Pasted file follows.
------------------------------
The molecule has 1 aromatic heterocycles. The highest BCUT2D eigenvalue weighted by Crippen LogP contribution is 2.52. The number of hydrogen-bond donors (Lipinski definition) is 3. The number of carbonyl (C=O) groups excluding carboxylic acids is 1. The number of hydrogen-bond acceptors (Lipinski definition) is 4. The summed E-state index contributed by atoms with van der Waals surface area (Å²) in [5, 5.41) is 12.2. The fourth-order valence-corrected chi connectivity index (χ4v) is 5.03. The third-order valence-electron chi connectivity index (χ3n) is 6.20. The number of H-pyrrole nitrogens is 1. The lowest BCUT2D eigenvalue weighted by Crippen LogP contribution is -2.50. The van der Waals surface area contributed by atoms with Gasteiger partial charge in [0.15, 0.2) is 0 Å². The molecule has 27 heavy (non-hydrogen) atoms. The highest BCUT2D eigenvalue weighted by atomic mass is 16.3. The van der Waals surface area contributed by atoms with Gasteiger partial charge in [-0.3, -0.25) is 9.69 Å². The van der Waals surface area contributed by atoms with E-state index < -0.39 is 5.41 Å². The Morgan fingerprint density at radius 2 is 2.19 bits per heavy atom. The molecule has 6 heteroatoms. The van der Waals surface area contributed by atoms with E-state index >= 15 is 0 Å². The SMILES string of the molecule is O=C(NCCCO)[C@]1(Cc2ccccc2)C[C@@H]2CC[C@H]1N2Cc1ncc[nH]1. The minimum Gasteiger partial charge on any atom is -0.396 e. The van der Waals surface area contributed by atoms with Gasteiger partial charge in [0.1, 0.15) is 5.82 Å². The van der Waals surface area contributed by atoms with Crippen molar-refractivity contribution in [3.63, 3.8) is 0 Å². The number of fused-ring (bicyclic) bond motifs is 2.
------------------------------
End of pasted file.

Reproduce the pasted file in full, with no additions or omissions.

The molecule has 1 aromatic heterocycles. The highest BCUT2D eigenvalue weighted by Crippen LogP contribution is 2.52. The number of hydrogen-bond donors (Lipinski definition) is 3. The number of carbonyl (C=O) groups excluding carboxylic acids is 1. The number of hydrogen-bond acceptors (Lipinski definition) is 4. The summed E-state index contributed by atoms with van der Waals surface area (Å²) in [5, 5.41) is 12.2. The fourth-order valence-corrected chi connectivity index (χ4v) is 5.03. The third-order valence-electron chi connectivity index (χ3n) is 6.20. The number of H-pyrrole nitrogens is 1. The lowest BCUT2D eigenvalue weighted by Crippen LogP contribution is -2.50. The van der Waals surface area contributed by atoms with Gasteiger partial charge in [0.15, 0.2) is 0 Å². The molecule has 27 heavy (non-hydrogen) atoms. The highest BCUT2D eigenvalue weighted by atomic mass is 16.3. The van der Waals surface area contributed by atoms with Gasteiger partial charge in [-0.3, -0.25) is 9.69 Å². The van der Waals surface area contributed by atoms with E-state index < -0.39 is 5.41 Å². The Morgan fingerprint density at radius 2 is 2.19 bits per heavy atom. The molecule has 6 heteroatoms. The van der Waals surface area contributed by atoms with E-state index >= 15 is 0 Å². The SMILES string of the molecule is O=C(NCCCO)[C@]1(Cc2ccccc2)C[C@@H]2CC[C@H]1N2Cc1ncc[nH]1. The minimum Gasteiger partial charge on any atom is -0.396 e. The van der Waals surface area contributed by atoms with Gasteiger partial charge in [0.1, 0.15) is 5.82 Å². The van der Waals surface area contributed by atoms with Crippen molar-refractivity contribution in [3.63, 3.8) is 0 Å². The number of fused-ring (bicyclic) bond motifs is 2.